Cyclocross park opens in Palm Bay
Unused BMX course becomes first public course
PALM BAY, Fla. – It's a sport that boasts heckling and crashes but shuns "sandbaggers," those who race at levels too easy for them.
"It hurts, but in a good way," said Michael King, part owner of Infinity Bike Shop in Melbourne and an avid fan of cyclocross. The sport — "It's like road biking offroad," King said — has gained traction nationwide in recent years.
Now Palm Bay is set to become the cyclocross capital of Central Florida.
This weekend, city officials will cut the ribbon on Cyclocross Rotary Park, converting an old, unused BMX course in the far southwest part of the city into into what King believes is the first public cyclocross course in the area.
Tires will christen the new course this weekend at Infinity Cross, a two-day competition that King hopes could be the biggest of this year's Florida cyclocross season. He said 75 riders have signed up so far, Local 6 news partner Florida Today reported.
"The most for a race this year is 125 (cyclists), so we're shooting for 126 or more," he said. "That's what we'd like to see."
Here's how it works: riders tackle the nearly 2-mile course in 30, 45 or 60 minute heats. "You go as hard as you can for your length of time," King said. It's a mostly grass course and those on two wheels also navigate a few handlebar-busting obstacles.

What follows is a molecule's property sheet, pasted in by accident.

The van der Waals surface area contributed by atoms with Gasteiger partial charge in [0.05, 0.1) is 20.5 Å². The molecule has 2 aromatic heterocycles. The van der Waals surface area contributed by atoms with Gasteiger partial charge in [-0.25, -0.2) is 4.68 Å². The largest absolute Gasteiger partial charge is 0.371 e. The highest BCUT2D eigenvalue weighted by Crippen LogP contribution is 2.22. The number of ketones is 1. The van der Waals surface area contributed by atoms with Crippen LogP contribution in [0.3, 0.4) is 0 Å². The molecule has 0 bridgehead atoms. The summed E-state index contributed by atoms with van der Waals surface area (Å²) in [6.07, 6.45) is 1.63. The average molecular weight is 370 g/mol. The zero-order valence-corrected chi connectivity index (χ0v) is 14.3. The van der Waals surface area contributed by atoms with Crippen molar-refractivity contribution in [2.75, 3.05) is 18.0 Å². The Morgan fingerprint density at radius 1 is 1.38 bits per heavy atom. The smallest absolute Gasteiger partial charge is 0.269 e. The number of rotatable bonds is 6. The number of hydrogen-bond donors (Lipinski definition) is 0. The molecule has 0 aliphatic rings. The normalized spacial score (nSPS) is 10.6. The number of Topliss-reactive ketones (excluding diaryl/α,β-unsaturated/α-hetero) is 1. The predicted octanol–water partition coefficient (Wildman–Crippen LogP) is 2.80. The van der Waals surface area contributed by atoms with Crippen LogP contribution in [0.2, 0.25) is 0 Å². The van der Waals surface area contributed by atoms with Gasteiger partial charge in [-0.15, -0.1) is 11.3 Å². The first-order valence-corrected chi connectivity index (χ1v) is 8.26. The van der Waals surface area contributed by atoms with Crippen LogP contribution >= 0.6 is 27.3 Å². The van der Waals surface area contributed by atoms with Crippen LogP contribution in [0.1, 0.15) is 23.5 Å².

These athletes like cold weather, rain and mud. They shun pavement for courses with berms, jumps and a "flyover," a steep wooden bridge up and over a ditch they'll eventually ride through. Like any good competition, this weekend's race intertwines physical prowess with libations and camaraderie at the finish.
The newly minted park — the sign went up Thursday — took minimal work to convert. The land on Osmosis Drive SW was once leased to a private owner as a BMX course, but city officials said that lease ended years ago, leaving the track mostly unused. Then Infinity approached the city, looking for a place for a permanent cyclocross course. City staff changed the sign, marked the course and installed the flyover. Voilà, a cyclocross track.
"We have a great working relationship with cycling groups and enthusiasts in the area and want to continue to provide the best possible cycling experiences for them. Offering a challenging course like this will draw riders of all levels to test their skills," Palm Bay Parks and Recreation Director Heidi Lapin said in a statement. "The Cyclocross Rotary Park provides a great opportunity to position Palm Bay as a leader in cyclocross and attract cyclists from all across the country."
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